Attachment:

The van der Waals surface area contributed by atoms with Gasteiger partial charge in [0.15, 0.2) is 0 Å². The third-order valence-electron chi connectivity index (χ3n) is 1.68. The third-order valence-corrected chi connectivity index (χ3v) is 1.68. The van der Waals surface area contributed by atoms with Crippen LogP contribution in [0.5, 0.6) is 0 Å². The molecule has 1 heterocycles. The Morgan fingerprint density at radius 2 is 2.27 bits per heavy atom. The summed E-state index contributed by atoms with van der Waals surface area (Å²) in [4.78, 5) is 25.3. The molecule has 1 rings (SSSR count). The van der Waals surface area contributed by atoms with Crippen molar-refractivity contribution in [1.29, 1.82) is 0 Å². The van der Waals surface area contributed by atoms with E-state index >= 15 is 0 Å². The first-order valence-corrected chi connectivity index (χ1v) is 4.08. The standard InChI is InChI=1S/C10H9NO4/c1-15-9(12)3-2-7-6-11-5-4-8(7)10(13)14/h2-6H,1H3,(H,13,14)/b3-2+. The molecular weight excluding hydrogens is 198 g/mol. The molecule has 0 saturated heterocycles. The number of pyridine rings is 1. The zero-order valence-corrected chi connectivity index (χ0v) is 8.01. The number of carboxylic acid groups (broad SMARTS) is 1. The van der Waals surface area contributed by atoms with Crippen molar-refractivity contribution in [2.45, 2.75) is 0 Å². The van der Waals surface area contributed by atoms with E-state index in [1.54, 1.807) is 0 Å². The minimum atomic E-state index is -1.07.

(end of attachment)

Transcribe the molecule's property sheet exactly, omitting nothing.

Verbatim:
The van der Waals surface area contributed by atoms with Gasteiger partial charge in [0.15, 0.2) is 0 Å². The third-order valence-electron chi connectivity index (χ3n) is 1.68. The third-order valence-corrected chi connectivity index (χ3v) is 1.68. The van der Waals surface area contributed by atoms with Crippen LogP contribution in [0.5, 0.6) is 0 Å². The molecule has 1 heterocycles. The Morgan fingerprint density at radius 2 is 2.27 bits per heavy atom. The summed E-state index contributed by atoms with van der Waals surface area (Å²) in [4.78, 5) is 25.3. The molecule has 1 rings (SSSR count). The van der Waals surface area contributed by atoms with Crippen molar-refractivity contribution in [1.29, 1.82) is 0 Å². The van der Waals surface area contributed by atoms with E-state index >= 15 is 0 Å². The first-order valence-corrected chi connectivity index (χ1v) is 4.08. The standard InChI is InChI=1S/C10H9NO4/c1-15-9(12)3-2-7-6-11-5-4-8(7)10(13)14/h2-6H,1H3,(H,13,14)/b3-2+. The molecular weight excluding hydrogens is 198 g/mol. The molecule has 0 saturated heterocycles. The number of pyridine rings is 1. The zero-order valence-corrected chi connectivity index (χ0v) is 8.01. The number of carboxylic acid groups (broad SMARTS) is 1. The van der Waals surface area contributed by atoms with Crippen molar-refractivity contribution in [2.45, 2.75) is 0 Å². The van der Waals surface area contributed by atoms with E-state index in [1.54, 1.807) is 0 Å². The minimum atomic E-state index is -1.07.